The area affected by forest fires in the western US has doubled as a result of manmade climate change. In total, an additional 16,000 sq/m went up in flames in the last 30 years because of anthropogenic causes – and scientists warn we should expect even more destructive fires in the future.
Forest fires have become a feature of parts of western US, particularly California which is currently in its fifth consecutive year of severe drought. This year alone, the state has seen hundreds of homes destroyed and at least five dead as a direct result of wildfires.
In their study, published in the journal PNAS, researchers led by John Abatzoglou of the University of Idaho were studying the dramatic increase in forest fires witnessed in the region since the early 1980s.
Previously, experts had linked the fires to human-induced climate change, but evidence supporting this claim was lacking.
"A lot of people are throwing around the words climate change and fire – specifically, last year fire chiefs and the governor of California started calling this the 'new normal'," Abatzoglou said. "We wanted to put some numbers on it."
Researchers looked at the forested areas of the lower 48 states of the US. They then looked at the underlying reasons for fires to work out if it was sparked and spread via natural causes, or through human-induced climate change.
They did this by using eight measures of aridity combined with climate models indicating how manmade climate changed had influenced them. They showed regions most affected had warmed by up to 1.5C as a result of human-caused climate change.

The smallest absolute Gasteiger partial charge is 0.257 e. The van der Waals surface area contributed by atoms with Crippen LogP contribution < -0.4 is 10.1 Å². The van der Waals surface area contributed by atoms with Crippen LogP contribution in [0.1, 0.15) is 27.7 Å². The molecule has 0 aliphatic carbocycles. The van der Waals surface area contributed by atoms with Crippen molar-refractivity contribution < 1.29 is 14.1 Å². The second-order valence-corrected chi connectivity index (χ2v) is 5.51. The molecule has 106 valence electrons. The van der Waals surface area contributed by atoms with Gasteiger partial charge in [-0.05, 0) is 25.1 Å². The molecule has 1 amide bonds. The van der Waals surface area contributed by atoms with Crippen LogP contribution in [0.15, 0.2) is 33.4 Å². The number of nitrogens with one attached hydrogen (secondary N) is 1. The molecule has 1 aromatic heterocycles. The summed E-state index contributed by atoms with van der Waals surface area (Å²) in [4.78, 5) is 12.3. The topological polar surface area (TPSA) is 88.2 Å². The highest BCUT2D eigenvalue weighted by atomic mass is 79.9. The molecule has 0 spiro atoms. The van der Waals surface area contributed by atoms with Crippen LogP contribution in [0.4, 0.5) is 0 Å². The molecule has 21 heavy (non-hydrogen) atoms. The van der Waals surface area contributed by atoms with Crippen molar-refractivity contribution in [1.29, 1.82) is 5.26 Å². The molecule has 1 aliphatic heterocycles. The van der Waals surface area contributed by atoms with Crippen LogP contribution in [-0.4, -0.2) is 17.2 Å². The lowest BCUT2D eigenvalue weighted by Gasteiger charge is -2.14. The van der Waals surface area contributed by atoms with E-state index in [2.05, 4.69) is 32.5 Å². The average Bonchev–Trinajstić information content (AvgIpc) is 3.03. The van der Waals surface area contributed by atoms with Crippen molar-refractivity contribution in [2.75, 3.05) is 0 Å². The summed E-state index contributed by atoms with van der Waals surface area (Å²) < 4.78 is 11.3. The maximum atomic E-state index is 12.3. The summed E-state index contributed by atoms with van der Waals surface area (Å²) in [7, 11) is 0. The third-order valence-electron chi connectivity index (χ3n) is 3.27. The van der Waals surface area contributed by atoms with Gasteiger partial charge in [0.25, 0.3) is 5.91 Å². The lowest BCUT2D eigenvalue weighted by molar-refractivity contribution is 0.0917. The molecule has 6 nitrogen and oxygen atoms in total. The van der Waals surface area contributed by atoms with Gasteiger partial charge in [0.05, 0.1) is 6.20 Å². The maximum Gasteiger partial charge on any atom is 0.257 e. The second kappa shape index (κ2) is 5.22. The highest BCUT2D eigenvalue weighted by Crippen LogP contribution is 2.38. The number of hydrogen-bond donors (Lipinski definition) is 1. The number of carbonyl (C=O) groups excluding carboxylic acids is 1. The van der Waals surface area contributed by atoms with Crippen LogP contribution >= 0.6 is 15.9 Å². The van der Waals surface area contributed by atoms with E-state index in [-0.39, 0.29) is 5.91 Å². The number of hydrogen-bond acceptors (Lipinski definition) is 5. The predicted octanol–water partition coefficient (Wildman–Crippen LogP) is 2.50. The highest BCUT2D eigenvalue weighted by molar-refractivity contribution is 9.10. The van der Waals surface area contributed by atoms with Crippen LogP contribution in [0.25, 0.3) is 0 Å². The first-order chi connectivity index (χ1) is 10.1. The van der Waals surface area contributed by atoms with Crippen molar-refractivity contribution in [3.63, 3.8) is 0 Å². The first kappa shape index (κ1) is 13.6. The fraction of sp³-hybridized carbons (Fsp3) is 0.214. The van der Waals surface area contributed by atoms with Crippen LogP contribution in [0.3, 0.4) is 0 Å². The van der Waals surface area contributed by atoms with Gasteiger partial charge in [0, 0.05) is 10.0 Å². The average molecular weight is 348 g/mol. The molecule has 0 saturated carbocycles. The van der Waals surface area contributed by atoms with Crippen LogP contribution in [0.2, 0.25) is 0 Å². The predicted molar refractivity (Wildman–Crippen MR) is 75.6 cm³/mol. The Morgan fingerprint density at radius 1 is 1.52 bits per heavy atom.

This warming had led to significant drying, meaning more fuel on which fires could feed. In total, manmade climate change could be attributed for over half of the land burned over the last 30 years. The remaining 45% was attributed to natural causes.
"Although numerous factors aided the recent rise in fire activity, observed warming and drying have significantly increased fire-season fuel aridity, fostering a more favourable fire environment across forested systems," the researchers wrote. "We demonstrate that human-caused climate change caused over half of the documented increases in fuel aridity since the 1970s and doubled the cumulative forest fire area since 1984."
And the team warn more fires should be expected in the future. "We're no longer waiting for human-caused climate change to leave its fingerprint on wildfire across the western US. It's already here," Abatzoglou said. "Over the last several decades we've seen longer fire seasons, larger fires and more area burned – and those observations led us to ask, 'Why?' What we found was that human-caused climate change played a resounding role in observed increases in forest fire activity.
"We expect that the effects of human-caused climate change will intensify over the next several decades. So long as there are trees in our forests, climate change will continue to set the table for large fire seasons."
Study co-author Park Williams, from Columbia University's Lamont-Doherty Earth Observatory, added: "Knowing that human-caused warming is responsible for approximately half of the western US forest fire area in the past few decades, and understanding that this effect is becoming increasingly dominant, helps us better anticipate continued changes in forest fire activity in the coming decades.
"No matter how hard we try, the fires are going to keep getting bigger, and the reason is really clear. Climate is really running the show in terms of what burns. We should be getting ready for bigger fire years than those familiar to previous generations."